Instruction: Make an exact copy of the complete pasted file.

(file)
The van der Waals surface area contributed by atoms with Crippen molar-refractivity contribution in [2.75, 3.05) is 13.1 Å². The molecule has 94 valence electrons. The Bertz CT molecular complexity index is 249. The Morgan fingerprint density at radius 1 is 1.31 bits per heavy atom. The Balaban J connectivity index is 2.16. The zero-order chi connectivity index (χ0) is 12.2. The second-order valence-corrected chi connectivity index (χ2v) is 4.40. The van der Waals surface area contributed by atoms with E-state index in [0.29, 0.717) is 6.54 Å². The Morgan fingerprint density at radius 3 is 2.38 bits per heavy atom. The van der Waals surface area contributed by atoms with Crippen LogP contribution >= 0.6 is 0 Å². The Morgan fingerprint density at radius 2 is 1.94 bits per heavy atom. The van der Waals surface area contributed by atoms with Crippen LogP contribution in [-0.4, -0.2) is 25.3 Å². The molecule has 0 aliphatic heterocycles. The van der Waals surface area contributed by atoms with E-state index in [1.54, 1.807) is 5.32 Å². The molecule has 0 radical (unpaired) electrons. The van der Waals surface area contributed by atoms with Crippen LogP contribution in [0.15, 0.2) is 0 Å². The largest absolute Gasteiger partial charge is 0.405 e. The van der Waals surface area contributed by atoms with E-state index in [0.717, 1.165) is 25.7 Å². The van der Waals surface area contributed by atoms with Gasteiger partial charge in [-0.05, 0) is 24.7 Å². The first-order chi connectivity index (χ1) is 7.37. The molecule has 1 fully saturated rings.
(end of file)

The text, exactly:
The van der Waals surface area contributed by atoms with Crippen molar-refractivity contribution in [2.75, 3.05) is 13.1 Å². The molecule has 94 valence electrons. The Bertz CT molecular complexity index is 249. The Morgan fingerprint density at radius 1 is 1.31 bits per heavy atom. The Balaban J connectivity index is 2.16. The zero-order chi connectivity index (χ0) is 12.2. The second-order valence-corrected chi connectivity index (χ2v) is 4.40. The van der Waals surface area contributed by atoms with E-state index in [0.29, 0.717) is 6.54 Å². The Morgan fingerprint density at radius 3 is 2.38 bits per heavy atom. The van der Waals surface area contributed by atoms with Crippen LogP contribution >= 0.6 is 0 Å². The Morgan fingerprint density at radius 2 is 1.94 bits per heavy atom. The van der Waals surface area contributed by atoms with Crippen LogP contribution in [-0.4, -0.2) is 25.3 Å². The molecule has 0 aliphatic heterocycles. The van der Waals surface area contributed by atoms with E-state index in [1.54, 1.807) is 5.32 Å². The molecule has 0 radical (unpaired) electrons. The van der Waals surface area contributed by atoms with Crippen LogP contribution in [0.15, 0.2) is 0 Å². The largest absolute Gasteiger partial charge is 0.405 e. The van der Waals surface area contributed by atoms with E-state index in [0.717, 1.165) is 25.7 Å². The van der Waals surface area contributed by atoms with Gasteiger partial charge in [-0.05, 0) is 24.7 Å². The first-order chi connectivity index (χ1) is 7.37. The molecule has 1 fully saturated rings.